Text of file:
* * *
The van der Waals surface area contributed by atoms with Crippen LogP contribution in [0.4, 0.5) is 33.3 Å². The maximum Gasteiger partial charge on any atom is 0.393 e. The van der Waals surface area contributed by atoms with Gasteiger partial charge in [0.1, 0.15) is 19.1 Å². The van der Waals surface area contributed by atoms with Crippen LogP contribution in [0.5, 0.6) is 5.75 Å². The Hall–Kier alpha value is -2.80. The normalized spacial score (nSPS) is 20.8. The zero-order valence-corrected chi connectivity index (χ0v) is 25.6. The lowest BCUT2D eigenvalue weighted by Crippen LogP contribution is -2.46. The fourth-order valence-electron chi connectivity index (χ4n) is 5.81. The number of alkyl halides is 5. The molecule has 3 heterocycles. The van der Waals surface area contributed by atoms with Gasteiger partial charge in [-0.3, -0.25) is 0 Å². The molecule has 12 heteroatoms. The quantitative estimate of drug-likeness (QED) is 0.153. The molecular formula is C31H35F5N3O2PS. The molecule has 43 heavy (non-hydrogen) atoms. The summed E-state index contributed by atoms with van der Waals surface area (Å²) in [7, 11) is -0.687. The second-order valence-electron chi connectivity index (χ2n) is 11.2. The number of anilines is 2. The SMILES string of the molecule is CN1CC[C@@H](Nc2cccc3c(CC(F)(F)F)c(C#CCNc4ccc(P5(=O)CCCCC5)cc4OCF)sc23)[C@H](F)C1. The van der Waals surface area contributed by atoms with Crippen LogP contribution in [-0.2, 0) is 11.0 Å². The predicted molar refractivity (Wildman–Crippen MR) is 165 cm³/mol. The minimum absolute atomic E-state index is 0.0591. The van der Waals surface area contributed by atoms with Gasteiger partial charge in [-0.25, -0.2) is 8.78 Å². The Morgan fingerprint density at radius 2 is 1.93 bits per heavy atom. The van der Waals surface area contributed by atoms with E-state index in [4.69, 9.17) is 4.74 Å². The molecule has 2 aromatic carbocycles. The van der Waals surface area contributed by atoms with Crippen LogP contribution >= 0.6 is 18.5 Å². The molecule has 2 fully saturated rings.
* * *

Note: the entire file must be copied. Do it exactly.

The van der Waals surface area contributed by atoms with Crippen LogP contribution in [0.4, 0.5) is 33.3 Å². The maximum Gasteiger partial charge on any atom is 0.393 e. The van der Waals surface area contributed by atoms with Gasteiger partial charge in [0.1, 0.15) is 19.1 Å². The van der Waals surface area contributed by atoms with Crippen LogP contribution in [0.5, 0.6) is 5.75 Å². The Hall–Kier alpha value is -2.80. The normalized spacial score (nSPS) is 20.8. The zero-order valence-corrected chi connectivity index (χ0v) is 25.6. The lowest BCUT2D eigenvalue weighted by Crippen LogP contribution is -2.46. The fourth-order valence-electron chi connectivity index (χ4n) is 5.81. The number of alkyl halides is 5. The molecule has 3 heterocycles. The van der Waals surface area contributed by atoms with Gasteiger partial charge in [-0.3, -0.25) is 0 Å². The molecule has 12 heteroatoms. The quantitative estimate of drug-likeness (QED) is 0.153. The molecular formula is C31H35F5N3O2PS. The molecule has 43 heavy (non-hydrogen) atoms. The summed E-state index contributed by atoms with van der Waals surface area (Å²) in [7, 11) is -0.687. The second-order valence-electron chi connectivity index (χ2n) is 11.2. The number of anilines is 2. The SMILES string of the molecule is CN1CC[C@@H](Nc2cccc3c(CC(F)(F)F)c(C#CCNc4ccc(P5(=O)CCCCC5)cc4OCF)sc23)[C@H](F)C1. The van der Waals surface area contributed by atoms with Crippen LogP contribution in [-0.2, 0) is 11.0 Å². The predicted molar refractivity (Wildman–Crippen MR) is 165 cm³/mol. The minimum absolute atomic E-state index is 0.0591. The van der Waals surface area contributed by atoms with Gasteiger partial charge in [-0.25, -0.2) is 8.78 Å². The Morgan fingerprint density at radius 2 is 1.93 bits per heavy atom. The van der Waals surface area contributed by atoms with E-state index in [4.69, 9.17) is 4.74 Å². The molecule has 2 aromatic carbocycles. The van der Waals surface area contributed by atoms with Crippen LogP contribution >= 0.6 is 18.5 Å². The molecule has 2 fully saturated rings.